WATERVILLE — City Councilor Karen Rancourt-Thomas, D-Ward 7, surprised the council chambers Tuesday night by announcing she plans to run for mayor in the November election.

“Having been approached by numerous constituents of the different wards, I have decided to announce my candidacy for mayor,” Rancourt-Thomas said. “I truly believe that it’s important for the people of Waterville to have as many candidates as possible.”

Rancourt-Thomas, 50, will face Democrat Stephen Aucoin and Republican Nick Isgro in her run for mayor Nov. 4.

“The field should not be limited to the two candidates chosen at caucuses,” she said during the community notes section of the council meeting. “Different opinions and ideas only serve to add to the strength of democracy.”

Rancourt-Thomas is a Democrat, but her political party affiliation will not appear next to her name on the ballot, because a Democrat already is a candidate.

City Clerk Patti Dubois said after Tuesday’s meeting that Rancourt-Thomas must garner 15 to 25 signatures of residents from each of the city’s seven wards and turn the petition in at the city clerk’s office by 4:30 p.m. Sept. 4.

Rancourt-Thomas’ children, Nate, 19, and Ailie, 9, attended Tuesday’s meeting. Rancourt-Thomas also has another child, Cameron, 17.

Rancourt-Thomas, of Carey Lane in the city’s South End, has been a councilor six years and is a founding member of the South End Neighborhood Association. She also is president of the Franco-American Heritage Society of Kennebec Valley and is a member of the city’s facilities review committee and the parks and recreation committee.

“One of the reasons I’m running is, a lot of people feel they have no choice in the election — it was A or B,” Rancourt-Thomas said after the council meeting. “I’ve been thinking about it for a while and I just decided to do it. I think I have some good ideas. I don’t have all the solutions, but I do think we need to change the infrastructure of the city so people want to come and live here. Right now, we’re a city of apartment dwellers. We need to change that.”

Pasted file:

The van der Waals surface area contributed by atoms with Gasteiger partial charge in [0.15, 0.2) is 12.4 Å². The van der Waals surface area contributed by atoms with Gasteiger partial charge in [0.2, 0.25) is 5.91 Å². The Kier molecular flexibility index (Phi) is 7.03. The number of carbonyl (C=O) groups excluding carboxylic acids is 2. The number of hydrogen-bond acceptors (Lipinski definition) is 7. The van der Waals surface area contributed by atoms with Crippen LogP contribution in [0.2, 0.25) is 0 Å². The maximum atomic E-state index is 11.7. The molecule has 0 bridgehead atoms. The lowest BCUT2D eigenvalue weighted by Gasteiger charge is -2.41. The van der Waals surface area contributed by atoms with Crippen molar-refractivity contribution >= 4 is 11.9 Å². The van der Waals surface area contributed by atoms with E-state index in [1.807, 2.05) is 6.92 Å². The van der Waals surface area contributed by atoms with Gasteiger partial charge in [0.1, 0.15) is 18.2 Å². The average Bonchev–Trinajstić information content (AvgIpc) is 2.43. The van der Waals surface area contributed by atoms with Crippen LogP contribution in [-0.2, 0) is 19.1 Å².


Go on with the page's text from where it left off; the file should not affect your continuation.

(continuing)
Rancourt-Thomas, who often advocates for selling properties the city acquires for nonpayment of taxes to homeowners rather than out-of-state landlords, said she wants to see more owner-occupied homes in the city.

“I think that the people want to see that,” she said. “We want to see people live and work here.”

She said she also wants to encourage businesses such as Gap and Old Navy to open on Main Street downtown rather than at malls.

“Main Street’s beautiful,” she said. “I remember Sterns and Butler’s (clothing stores), and we’d walk down Main Street at Christmastime. There was an ambience. There still is ambiance.”

Born in Waterville, Rancourt-Thomas graduated from Waterville Senior High School in 1982 and attended Chaminade University in Honolulu, where she studied anthropology. She did not receive a degree from Chaminade but then attended the University of Maine, where she obtained a bachelor’s degree in social services. She also has a master’s degree in education from Thomas College.

Amy Calder — 861-9247

[email protected]

Twitter: @AmyCalder17

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